Around the Nation
Tue December 27, 2011
Northeast Winter Lovers Suffer Through Warmth
Originally published on Tue December 27, 2011 5:31 pm
ROBERT SIEGEL, HOST:
For late December, it was a warm and wet day in much of the Northeast today with temperatures in some areas topping 40 degrees. If you hate shoveling snow or paying big heating bills, that's good news, but for people who love winter sports and for thousands of businesses that rely on snow for winter tourism, this month's October-like weather has been painful.
North Country Public Radio's Brian Mann reports from New York's Adirondack Mountains.
BRIAN MANN, BYLINE: It's late afternoon and winter darkness is falling over Big Tupper Mountain. What hasn't been falling is snow. The slopes outside would normally be packed with skiers by Christmas week, but this year, they're autumn brown and empty.
When I ask about the warm, wet weather, mountain managers Bill Mozdzier and Cliff LaMere hang their heads.
(SOUNDBITE OF SOBBING)
CLIFF LAMERE: Is that a good answer? I mean, really.
MANN: For ski mountains and cross country ski centers across the Northeast, the season's start has been brutal. In good years, Mozdzier says that resorts hope to open by Thanksgiving, by Christmas at the latest.
BILL MOZDZIER: Christmas week is a third of your business. The snow gods - we just need snow.
MANN: Big Tupper is the mom and pop mountain operating on a shoestring. According to LaMere, every day without ticket sales means fewer dollars for upkeep.
LAMERE: We need products for groomers and stuff like this and we have to watch what we buy, so we've got to pinch things. Once the season starts and we start bringing in day tickets, then we can start looking at fixing things up better, upgrading things.
MANN: Sean Doll, a ski industry expert who teaches at Lyndon State College in Vermont, says soggy weather also means a lot of employees standing around with nothing to do and no money coming in to pay their salaries.
SEAN DOLL: There's the challenge right there. You want to keep your staff around, but at the same time, you don't want to give everybody so many hours when you're not really making all that much money. It's a pretty fine line between financial success and failure.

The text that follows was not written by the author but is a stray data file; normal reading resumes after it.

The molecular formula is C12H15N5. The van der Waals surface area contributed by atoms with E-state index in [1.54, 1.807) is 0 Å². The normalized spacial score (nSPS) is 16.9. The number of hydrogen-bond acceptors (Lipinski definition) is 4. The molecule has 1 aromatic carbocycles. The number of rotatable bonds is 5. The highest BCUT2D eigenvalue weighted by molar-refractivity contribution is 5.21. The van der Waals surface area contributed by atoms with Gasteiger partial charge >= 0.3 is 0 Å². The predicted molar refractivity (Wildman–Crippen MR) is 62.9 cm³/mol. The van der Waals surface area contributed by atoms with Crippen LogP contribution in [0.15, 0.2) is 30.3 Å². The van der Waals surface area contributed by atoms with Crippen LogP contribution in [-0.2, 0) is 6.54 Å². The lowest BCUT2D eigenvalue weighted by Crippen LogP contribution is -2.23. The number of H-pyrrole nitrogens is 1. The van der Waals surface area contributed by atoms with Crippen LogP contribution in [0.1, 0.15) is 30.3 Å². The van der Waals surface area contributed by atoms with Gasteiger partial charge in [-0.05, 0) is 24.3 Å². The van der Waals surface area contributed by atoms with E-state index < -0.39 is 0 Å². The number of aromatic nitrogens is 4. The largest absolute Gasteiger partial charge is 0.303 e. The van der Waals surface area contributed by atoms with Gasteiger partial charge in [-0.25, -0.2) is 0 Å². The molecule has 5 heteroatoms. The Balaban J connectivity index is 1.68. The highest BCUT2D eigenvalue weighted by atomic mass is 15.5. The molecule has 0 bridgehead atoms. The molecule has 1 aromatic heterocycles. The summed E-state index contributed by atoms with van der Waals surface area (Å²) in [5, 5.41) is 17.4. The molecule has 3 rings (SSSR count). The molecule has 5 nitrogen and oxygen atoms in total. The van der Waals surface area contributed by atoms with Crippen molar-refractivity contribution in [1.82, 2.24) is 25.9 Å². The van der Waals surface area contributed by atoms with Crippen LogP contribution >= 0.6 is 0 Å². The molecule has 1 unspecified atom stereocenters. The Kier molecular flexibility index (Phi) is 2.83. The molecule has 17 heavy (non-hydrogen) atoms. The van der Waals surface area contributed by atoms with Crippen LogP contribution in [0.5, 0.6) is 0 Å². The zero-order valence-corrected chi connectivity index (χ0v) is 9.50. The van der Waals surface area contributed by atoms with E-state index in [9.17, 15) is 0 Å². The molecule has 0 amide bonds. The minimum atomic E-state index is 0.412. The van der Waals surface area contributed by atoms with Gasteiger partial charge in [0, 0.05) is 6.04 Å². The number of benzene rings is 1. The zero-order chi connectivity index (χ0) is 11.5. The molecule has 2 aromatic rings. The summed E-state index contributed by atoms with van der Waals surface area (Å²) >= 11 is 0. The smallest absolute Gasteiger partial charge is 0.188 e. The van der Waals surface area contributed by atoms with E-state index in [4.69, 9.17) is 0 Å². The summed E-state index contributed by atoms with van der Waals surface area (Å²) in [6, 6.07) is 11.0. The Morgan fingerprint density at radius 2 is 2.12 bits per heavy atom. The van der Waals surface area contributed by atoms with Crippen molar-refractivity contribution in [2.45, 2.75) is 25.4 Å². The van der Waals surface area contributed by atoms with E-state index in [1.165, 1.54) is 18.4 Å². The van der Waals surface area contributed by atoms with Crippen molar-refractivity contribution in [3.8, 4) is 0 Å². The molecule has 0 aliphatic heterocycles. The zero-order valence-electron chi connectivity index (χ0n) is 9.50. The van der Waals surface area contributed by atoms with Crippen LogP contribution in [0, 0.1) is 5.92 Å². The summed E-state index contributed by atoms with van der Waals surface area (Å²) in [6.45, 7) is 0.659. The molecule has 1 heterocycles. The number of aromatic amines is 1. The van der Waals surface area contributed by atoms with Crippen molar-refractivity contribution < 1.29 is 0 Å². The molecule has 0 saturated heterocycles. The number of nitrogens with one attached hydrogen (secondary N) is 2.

MANN: An hour's drive away, Bruce McCulley is riding the gondola up Whiteface Mountain outside of Lake Placid. He says it's not just ski mountains that hold their breath this time of year. Whole communities from Maine to New York's Catskill Mountains rely on snow to draw in winter tourists.
BRUCE MCCULLEY: It can be stressful. You're coming up to a big week where the hotels, everybody - you know, we're expecting crowds and so – yeah, it's hugely important.
MANN: Like a lot of the big resorts in the Northeast, Whiteface Mountain is fighting back using snow guns to open as many trails as possible with manmade powder. It's not exactly winter wonderland, but for diehard skiers like Jim Kucapek, it's better than nothing.
JIM KUCAPEK: It's been warm, rainy, sun. We made snow. They lost snow. They made it again, but it's really a terrific effort on their part. They're suffering from the vagaries of the weather just like every other ski area in the Northeast and somewhat in the West.
MANN: Industry expert Sean Doll says even when resorts do manage to open, it's difficult to draw tourists if it's still warm and rainy down in the cities. If it feels like October, he says, people just don't think about hitting the slopes.
DOLL: We've had a saying in the industry that, if it's not snowing in their backyard, it's just not snowing and that's always been a problem. If it's not snowing in Boston, it might as well not be snowing at all. They're not going to come. Nobody feels inspired.
MANN: There is snow in the forecast for parts of the Northeast tonight, though some reports call for a mix of rain. If there's a silver lining here for skiers, it's that some resorts will be offering discounts and special packages after the holidays, hoping to get visitors back in the winter mood.
For NPR News, I'm Brian Mann in New York's Adirondack Mountains. Transcript provided by NPR, Copyright NPR.